Despite absence, Hamburg superintendent’s influence felt at misconduct hearing - The Buffalo News
print logo

Despite absence, Hamburg superintendent’s influence felt at misconduct hearing

Hamburg School Superintendent Richard E. Jetter loomed over the district’s misconduct hearing Thursday night, even though he hasn’t worked in the district for more than two weeks.

Jetter was placed on paid administrative leave July 23 after he was charged with falsely reporting to police that vandals damaged his car. He later admitted that he caused the damage.

“If I knew all parts of his testimony were stricken from the record, I could move more quickly,” said attorney Margaret Murphy as she was presenting the defense for board member Catherine Schrauth Forcucci.

Jetter was one of the main witnesses against Schrauth Forcucci. Hearing Officer David Hoover said Murphy would be able to submit information on the car incident, and he accepted Jetter’s confession into evidence.

“It raises very serious questions about Dr. Jetter’s credibility,” said Hoover, adding that the board would have to consider the superintendent’s credibility when it decides the fate of Schrauth Forcucci.

She is facing 12 specifications that she exhibited confrontational behavior, by berating or verbally abusing district staff, the superintendent and board president. The hearing was held behind closed doors until a State Supreme Court justice ruled it should be open.

Former board member Holly Balaya testified that one of the incidents in which Jetter accused Schrauth Forcucci of being confrontational actually involved her and not Schrauth Forcucci. After her discussion with Jetter, he went over and talked to Schrauth Forcucci, and both of them were talking loudly, she said.

“Both were getting heated,” she said.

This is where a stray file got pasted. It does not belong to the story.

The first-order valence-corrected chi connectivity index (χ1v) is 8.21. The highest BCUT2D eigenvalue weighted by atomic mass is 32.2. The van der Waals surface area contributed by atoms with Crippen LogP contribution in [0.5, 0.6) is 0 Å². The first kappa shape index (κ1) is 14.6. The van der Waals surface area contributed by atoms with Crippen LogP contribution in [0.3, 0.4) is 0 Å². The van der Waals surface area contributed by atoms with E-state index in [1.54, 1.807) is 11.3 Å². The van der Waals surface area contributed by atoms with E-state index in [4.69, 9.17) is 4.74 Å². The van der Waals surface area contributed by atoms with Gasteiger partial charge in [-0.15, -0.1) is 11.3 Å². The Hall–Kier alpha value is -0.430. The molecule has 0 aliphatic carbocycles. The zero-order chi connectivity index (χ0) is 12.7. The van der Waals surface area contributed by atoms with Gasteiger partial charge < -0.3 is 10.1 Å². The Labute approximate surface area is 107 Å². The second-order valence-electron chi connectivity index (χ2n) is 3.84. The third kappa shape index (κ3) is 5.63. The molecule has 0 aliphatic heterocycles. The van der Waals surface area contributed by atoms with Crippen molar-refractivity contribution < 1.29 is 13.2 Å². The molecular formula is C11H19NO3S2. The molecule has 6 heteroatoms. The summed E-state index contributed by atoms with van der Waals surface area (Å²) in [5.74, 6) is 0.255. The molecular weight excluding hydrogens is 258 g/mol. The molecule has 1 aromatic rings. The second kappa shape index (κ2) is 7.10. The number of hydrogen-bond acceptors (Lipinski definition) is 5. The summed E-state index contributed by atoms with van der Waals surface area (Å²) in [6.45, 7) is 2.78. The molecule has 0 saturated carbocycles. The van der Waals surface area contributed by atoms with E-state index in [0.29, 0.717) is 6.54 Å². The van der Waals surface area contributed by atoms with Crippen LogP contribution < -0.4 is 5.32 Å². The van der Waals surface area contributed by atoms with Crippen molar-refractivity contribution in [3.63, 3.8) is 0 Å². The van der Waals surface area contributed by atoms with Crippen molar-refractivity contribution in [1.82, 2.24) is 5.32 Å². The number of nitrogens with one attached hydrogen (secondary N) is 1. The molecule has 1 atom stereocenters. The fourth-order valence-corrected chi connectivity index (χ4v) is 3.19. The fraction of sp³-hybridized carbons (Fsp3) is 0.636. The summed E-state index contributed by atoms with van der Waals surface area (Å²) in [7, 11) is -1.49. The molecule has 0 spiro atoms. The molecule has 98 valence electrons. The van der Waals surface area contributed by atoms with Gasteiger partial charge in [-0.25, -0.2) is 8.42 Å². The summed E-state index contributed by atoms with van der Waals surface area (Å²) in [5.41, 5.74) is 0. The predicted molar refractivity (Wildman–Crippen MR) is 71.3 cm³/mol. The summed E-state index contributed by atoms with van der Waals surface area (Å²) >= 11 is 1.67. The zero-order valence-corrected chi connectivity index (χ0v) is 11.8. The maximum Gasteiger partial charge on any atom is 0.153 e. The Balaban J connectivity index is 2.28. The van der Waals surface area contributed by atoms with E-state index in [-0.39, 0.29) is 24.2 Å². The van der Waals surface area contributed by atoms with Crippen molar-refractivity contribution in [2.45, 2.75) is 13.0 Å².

Balaya also said that not all board members got all information distributed to the board, and not all decisions were discussed by the board.

“It wasn’t a deliberative body,” she said. “There were two people making decisions, Dr. Jetter and Dave Yoviene.”

Balaya also described an executive session in October where parents called for Schrauth Forcucci’s removal. She said Schrauth Forcucci was pacing and crying.

“I actually thought she handled it much better than I would have,” said Balaya, adding that the atmosphere in the meeting was similar to a “mob mentality.”

Balaya also talked about a confrontation between Schrauth Forcucci and Boston Valley Principal James Martinez, who also is district safety officer, as the board was walking to interview then-interim Superintendent Jetter for the permanent superintendent’s position.

Jetter, board President David Yoviene and board member Laura Heeter testified Schrauth Forcucci was out of control as she screamed about Martinez being near the board. He had filed a hostile workplace complaint against Balaya, Schrauth Forcucci and board member Sally Stephenson. Balaya said the board members and Martinez were told to stay away from each other.

“I felt it was an intimidation,” Balaya said of Martinez accompanying board members down the hall.

She said Schrauth Forcucci was not the only one arguing, and Martinez threatened to arrest Schrauth Forcucci.

“They both exchanged words,” Balaya said.

The hearing started May 27, taking place over seven nights for a total of 35 hours. It continues at 9 a.m. Saturday in Armor Elementary School.

Schrauth Forcucci arrived about 15 minutes late to the hearing, wearing her U.S. Postal Service uniform. Murphy said she had to work late.


There are no comments - be the first to comment